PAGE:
Edit: Link re-sized. P_M
 

GNC

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#24
Thanks for the update! It is a strange but compelling story, so simple but so chilling. To still not have it solved after well on 45 years must be agonising for the family to have lived with all that time.

But I'm surprised the Clyde wasn't searched at the time of the disappearance, or was it? Would the body have been carried along by the current, and wouldn't it have turned up on the bank at some point if it was?
 

escargot

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#25
Come on, a crowd of Scotsmen out celebrating New Year near a big river, and one goes missing? Seems obvious to me what happened. :(

OK, no body was found,but that's not entirely unheard of.

We have a thread somewhere about young men going missing and dying along a big American river. Drink is often involved. That's a helpful clue.
 

GNC

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#26
There doesn't have to be a supernatural explanation, but he could just have easily been whisked away into a side street by a mugger, or wandered off on his own to his doom. I can't recall any instance of anyone falling in the Clyde and never being found, but it's as possible as the other explanations, if not very likely.
 

soaringspirit

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#27
Yesterday was the 100 year anniversary of the disappearance of Dorothy Arnold in New York City Dec 12, 1910. She was last seen at a bookstore purchasing a book of Epigrams. At the bookstore she met a female friend, who later reported that Arnold had intended to walk home through Central Park. She was never seen again.
Her father, not wanting his daughter's disappearance in the news, refused to notify the police for six weeks, leaving a cold trail to follow. The man she had been quietly seeing without her parents permission was cleared of any wrongdoing. It's thought that Arnold either died of a botched abortion or was attacked and killed in Central Park, however there is little concrete proof for any of the explanations offered.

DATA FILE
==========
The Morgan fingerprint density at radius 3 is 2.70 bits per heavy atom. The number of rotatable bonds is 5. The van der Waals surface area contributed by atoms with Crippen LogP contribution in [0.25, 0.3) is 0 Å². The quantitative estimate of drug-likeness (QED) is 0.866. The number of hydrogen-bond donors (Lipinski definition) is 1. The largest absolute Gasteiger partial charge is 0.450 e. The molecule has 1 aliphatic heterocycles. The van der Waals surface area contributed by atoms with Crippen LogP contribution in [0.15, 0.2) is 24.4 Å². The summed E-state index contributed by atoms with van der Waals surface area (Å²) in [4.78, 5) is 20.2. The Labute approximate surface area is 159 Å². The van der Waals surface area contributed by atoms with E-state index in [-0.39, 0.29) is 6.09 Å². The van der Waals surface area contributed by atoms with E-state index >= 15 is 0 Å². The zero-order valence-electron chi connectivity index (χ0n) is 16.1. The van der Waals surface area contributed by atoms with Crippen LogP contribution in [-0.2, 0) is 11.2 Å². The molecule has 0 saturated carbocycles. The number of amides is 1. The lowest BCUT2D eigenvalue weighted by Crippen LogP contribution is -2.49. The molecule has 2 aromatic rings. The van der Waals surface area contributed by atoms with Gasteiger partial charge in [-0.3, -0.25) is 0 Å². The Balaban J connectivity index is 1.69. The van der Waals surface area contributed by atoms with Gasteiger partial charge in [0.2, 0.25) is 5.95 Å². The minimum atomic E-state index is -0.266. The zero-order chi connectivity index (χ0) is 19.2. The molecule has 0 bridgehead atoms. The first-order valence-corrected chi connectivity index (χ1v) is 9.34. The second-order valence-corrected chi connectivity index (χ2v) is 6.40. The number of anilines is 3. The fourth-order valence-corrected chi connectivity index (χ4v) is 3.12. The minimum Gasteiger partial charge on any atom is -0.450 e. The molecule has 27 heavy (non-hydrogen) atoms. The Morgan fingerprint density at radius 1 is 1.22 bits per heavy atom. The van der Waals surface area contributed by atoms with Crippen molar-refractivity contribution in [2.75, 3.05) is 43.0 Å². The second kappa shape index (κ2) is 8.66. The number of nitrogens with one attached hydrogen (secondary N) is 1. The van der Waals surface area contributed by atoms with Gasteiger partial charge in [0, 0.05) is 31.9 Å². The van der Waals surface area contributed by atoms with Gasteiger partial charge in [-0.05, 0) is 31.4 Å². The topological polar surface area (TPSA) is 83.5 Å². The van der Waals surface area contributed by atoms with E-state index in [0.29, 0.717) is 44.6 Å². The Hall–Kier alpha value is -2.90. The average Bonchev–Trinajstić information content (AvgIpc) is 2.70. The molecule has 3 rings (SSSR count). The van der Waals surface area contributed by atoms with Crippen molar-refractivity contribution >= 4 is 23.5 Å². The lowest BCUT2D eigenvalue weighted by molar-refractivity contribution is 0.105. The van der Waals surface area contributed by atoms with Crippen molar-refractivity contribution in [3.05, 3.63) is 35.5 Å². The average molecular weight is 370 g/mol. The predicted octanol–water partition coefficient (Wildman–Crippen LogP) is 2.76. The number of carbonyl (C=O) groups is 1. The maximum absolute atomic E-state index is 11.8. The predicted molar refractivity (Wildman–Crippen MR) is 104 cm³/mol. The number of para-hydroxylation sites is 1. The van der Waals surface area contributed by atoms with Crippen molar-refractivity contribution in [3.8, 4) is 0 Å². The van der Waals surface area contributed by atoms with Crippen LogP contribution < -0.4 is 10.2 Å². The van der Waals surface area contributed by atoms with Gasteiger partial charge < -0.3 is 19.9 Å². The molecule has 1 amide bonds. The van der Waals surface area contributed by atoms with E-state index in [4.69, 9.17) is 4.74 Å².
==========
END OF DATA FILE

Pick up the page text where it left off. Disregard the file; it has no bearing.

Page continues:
http://www.americanheritage.com/articles/magazine/ah/1960/5/1960_5_24_print.shtml
 

soaringspirit

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#29
This has always been one of my favorite fortean mysteries. Of course after 100 years, it is unlikely to ever have a clear solution, but it's still fun to speculate as to Miss Arnold's final destination. :)
 

rynner2

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#30
Now for something completely different. What is this about? A misperception, a strange crime, or what?

Australian man 'discovered missing wife on Antiques Roadshow' after 28 years
An Australian has claimed his missing wife has been spotted on the BBC's Antiques Roadshow in Britain, almost three decades after she mysteriously vanished.
11:00PM GMT 29 Dec 2010

Lynette Dawson, a mother-of-two, went missing from Sydney in 1982 and was presumed dead - although her body was never found.

Now her ex-husband Chris Dawson claims that an image of a woman at the Antiques Roadshow, which was filmed in Padstow, Cornwall in 2006 and recently aired on Australian TV is his former spouse.

But her Australian family dispute his claims that the woman is Lynette and have launched an appeal to help trace the identity of the woman.
They have called on residents of Padstow to identify her they hope they can finally put the matter to rest.

Mr Dawson, a former Sydney footballer, who has remarried and is living on the Golden Coast sent an email to his daughter after a friend recorded the show.

"The show was filmed in Padstow, Cornwall, in England, and the likeness to your mum is uncanny.
"It has given us a strong sense of hope that at Last her whereabouts may be known," the email read.

Since the email was published in Australia Mr Dawson has refused to talk further about the television sighting.

But Lynette's sister, Patricia Jenkins, said she believes the images are not her missing sibling.
"There is no way this is Lyn.
"Just the clothes tell me it's not her," she said.
"She would never wear anything frilly or lacy.
"I have compared the jaw line and nose.
"Lyn came from a loving family and her disappearance left her adored daughters, who were two and four at the time, to grow up never knowing their mother or their mother's love."

Lynette was last seen at Mona Vale on Sydney's Northern Beaches in January 1982.
Her family had last heard from her six days before her disappearance.

Two separate coroners' inquires in 2001 and 2003 found Mrs Dawson was murdered and recommended a known person be charged with an indictable offence, but no charges have ever been brought.

Mrs Jenkins said: "We want to put this desperate claim to rest.
"Any information would help. How long have you known her?
"Do you know her family?
"Does she have an Australian accent?
"All this would be such a help to us.
"Everyone in the family believes she is dead, it's just a horrible reality."

http://www.telegraph.co.uk/news/worldne ... years.html